Plants raised with tenderness are seldom strong;
Man's coltish disposition asks the thoog;
And without discipline, the favourite child,
Like a neglected forester, runs wild.
But we, as if good qualities would grow
Spontaneous, take but little pains to sow;
We give some Latin, and a smatch of Greek;
Teach him to fence and figure twice a week;
And having done, we think, the best we can,
Praise his proficiency, and dub him man.

From school to Cam or Isis, and thence home;
And thence with all convenient speed to Rome,
With reverend tutor clad in habit lay,
To tease for cash, and quarrel with all day;
With memorandum-book for every town,
And every post, and where the chaise broke down;
His stock, a few French phrases got by heart,
With much to learn, but nothing to impart;
The youth, obedient to his sire's commands,
Sets off a wanderer into foreign lands.

Surprised at all they meet, the gosling pair,
With awkward gait, stretch'd neck, and silly stare,
Discover huge cathedrals, built with stone,
And steeples towering high, much like our own;
But show peculiar light by many a grin,
At popish practices observed within.

Ere long, some bowing, smirking, smart abbé
Remarks two loiterers, that have lost their way;
And being always primed with politesse
For men of their appearance and address,
With much compassion undertakes the task,
To tell them more than they have wit to ask;
Points to inscriptions wheresoe'er they tread,
Such as, when legible, were never read,
But being cankered now, and half worn out,
Craze antiquarian brains with endless doubt;
Some headless hero, or some Cæsar shows,
Defective only in his Roman nose ;
Exhibits elevations, drawings, plans,
Models of Herculanean pots and pans;
And sells them medals, which, if neither rare
Nor ancient, will be so, preserved with care.

Strange the recital! from whatever cause His great improvement and new light he draws, The squire, once bashful, is shamefaced no more, But teems with powers he never felt before : Whether increased momentum, and the force, With which from clime to clime he sped his course, (As axles sometimes kindle as they go) Chafed him, and brought dull nature to a glow; Or whether clearer skies and softer air, That make Italian flowers so sweet and fair, Freshening his lazy spirits as he ran, Unfolded genially and spread the man; Returning he proclaims by many a grace, By shrugs and strange contortions of his face, How much a dunce, that has been sent to roam, Excels a dunce, that has been kept at home.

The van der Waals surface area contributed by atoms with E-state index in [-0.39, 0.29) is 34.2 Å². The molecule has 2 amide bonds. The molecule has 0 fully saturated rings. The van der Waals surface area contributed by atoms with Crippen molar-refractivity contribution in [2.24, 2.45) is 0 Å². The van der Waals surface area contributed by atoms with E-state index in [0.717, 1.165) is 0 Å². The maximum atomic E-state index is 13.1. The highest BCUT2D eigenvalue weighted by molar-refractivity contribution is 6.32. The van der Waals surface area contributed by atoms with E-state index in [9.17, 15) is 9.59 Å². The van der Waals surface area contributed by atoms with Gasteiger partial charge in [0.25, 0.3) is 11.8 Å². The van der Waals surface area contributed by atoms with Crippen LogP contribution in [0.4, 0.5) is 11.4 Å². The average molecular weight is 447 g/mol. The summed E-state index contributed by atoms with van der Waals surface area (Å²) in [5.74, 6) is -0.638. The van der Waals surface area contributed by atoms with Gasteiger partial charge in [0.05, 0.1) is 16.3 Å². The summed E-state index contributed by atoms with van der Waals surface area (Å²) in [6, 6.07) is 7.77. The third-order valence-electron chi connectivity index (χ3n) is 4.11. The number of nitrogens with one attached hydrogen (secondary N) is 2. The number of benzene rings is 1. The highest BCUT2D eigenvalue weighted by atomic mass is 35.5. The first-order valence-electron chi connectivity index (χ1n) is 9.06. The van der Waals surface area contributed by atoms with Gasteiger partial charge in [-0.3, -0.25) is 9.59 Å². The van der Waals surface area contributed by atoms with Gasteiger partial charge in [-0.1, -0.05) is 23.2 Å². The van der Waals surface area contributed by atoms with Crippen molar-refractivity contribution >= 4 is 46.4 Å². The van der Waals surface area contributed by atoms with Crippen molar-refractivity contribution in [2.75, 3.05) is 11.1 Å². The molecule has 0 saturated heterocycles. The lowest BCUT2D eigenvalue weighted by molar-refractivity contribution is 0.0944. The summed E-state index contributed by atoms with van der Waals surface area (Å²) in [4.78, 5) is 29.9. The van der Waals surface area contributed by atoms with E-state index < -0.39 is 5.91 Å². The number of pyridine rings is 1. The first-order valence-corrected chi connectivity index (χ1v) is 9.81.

Accomplishments have taken virtue's place, And wisdom falls before exterior grace :

We slight the precious kernel of the stone,
And toil to polish its rough coat alone.
A just deportment, manners graced with ease,
Elegant phrase, and figure form’d to please,
Are qualities, that seem to comprehend
Whatever parents, guardians, schools intend;
Hence an unfurnish'd and a listless mind,
Though busy, triling; empty, though refined;
Hence all that interferes, and dares to clash
With indolence and luxury, is trash:
While learning, once the man's exclusive pride,
Seems verging fast towards the female side.
Learning itself, received into a mind
By nature weak, or viciously inclined,
Serves but to lead philosophers astray,
Where ohildren would with ease discern the way.
And of all arts sagacious dupes invent,
To cheat themselves, and gain the world's assent,
The worst is Scripture warp'd from its intent.

The carriage bowls along, and all are pleased
If Tom be sober, and the wheels well greased;
But if the rogue have gone a cup too far,
Left out his linchpin, or forgot his tar,
It suffers interruption and delay,
And meets with hindrance in the smoothest way.
When some hypothesis, absurd and vain,
Has fill'd with all its fumes a critic's brain,
The text, that sorts not with his darling whim,
Though plain to others, is obscure to him.
The will made subject to a lawless force,
All is irregular and out of course ;
And Judgment drunk, and bribed to lose his way,
Winks hard, and talks of darkness at noonday.

A critic on the sacred book should be
Candid and learn'd, dispassionate and free:
Free from the wayward bias bigots feel,
From fancy's influence, and intemperate zeal:
But, above all, (or let the wretch refrain,
Nor touch the page he cannot but profane)